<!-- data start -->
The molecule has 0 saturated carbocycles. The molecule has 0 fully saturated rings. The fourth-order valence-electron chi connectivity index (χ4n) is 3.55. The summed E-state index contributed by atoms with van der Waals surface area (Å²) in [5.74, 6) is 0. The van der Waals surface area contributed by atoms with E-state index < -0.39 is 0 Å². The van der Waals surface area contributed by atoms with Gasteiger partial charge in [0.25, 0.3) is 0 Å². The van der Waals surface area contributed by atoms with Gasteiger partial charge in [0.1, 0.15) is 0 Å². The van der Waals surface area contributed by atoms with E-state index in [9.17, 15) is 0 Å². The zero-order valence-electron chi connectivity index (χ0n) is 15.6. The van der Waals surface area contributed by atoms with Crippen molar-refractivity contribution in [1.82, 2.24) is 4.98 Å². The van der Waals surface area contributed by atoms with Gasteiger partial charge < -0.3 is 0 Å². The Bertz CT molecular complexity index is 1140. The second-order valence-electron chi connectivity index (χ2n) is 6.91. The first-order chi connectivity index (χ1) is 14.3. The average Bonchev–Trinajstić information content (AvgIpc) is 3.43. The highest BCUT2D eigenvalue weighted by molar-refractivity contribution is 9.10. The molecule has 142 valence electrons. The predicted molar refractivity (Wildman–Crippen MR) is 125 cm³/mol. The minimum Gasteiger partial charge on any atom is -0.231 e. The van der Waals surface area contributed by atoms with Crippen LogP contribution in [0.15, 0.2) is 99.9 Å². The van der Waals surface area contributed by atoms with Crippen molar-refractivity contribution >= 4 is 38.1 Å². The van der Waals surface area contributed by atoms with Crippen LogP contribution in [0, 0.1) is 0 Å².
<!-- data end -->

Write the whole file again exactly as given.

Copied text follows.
The molecule has 0 saturated carbocycles. The molecule has 0 fully saturated rings. The fourth-order valence-electron chi connectivity index (χ4n) is 3.55. The summed E-state index contributed by atoms with van der Waals surface area (Å²) in [5.74, 6) is 0. The van der Waals surface area contributed by atoms with E-state index < -0.39 is 0 Å². The van der Waals surface area contributed by atoms with Gasteiger partial charge in [0.25, 0.3) is 0 Å². The van der Waals surface area contributed by atoms with Gasteiger partial charge in [0.1, 0.15) is 0 Å². The van der Waals surface area contributed by atoms with E-state index in [9.17, 15) is 0 Å². The zero-order valence-electron chi connectivity index (χ0n) is 15.6. The van der Waals surface area contributed by atoms with Crippen molar-refractivity contribution in [1.82, 2.24) is 4.98 Å². The van der Waals surface area contributed by atoms with Gasteiger partial charge < -0.3 is 0 Å². The Bertz CT molecular complexity index is 1140. The second-order valence-electron chi connectivity index (χ2n) is 6.91. The first-order chi connectivity index (χ1) is 14.3. The average Bonchev–Trinajstić information content (AvgIpc) is 3.43. The highest BCUT2D eigenvalue weighted by molar-refractivity contribution is 9.10. The molecule has 142 valence electrons. The predicted molar refractivity (Wildman–Crippen MR) is 125 cm³/mol. The minimum Gasteiger partial charge on any atom is -0.231 e. The van der Waals surface area contributed by atoms with Crippen LogP contribution in [0.15, 0.2) is 99.9 Å². The van der Waals surface area contributed by atoms with Crippen molar-refractivity contribution >= 4 is 38.1 Å². The van der Waals surface area contributed by atoms with Crippen LogP contribution in [0, 0.1) is 0 Å².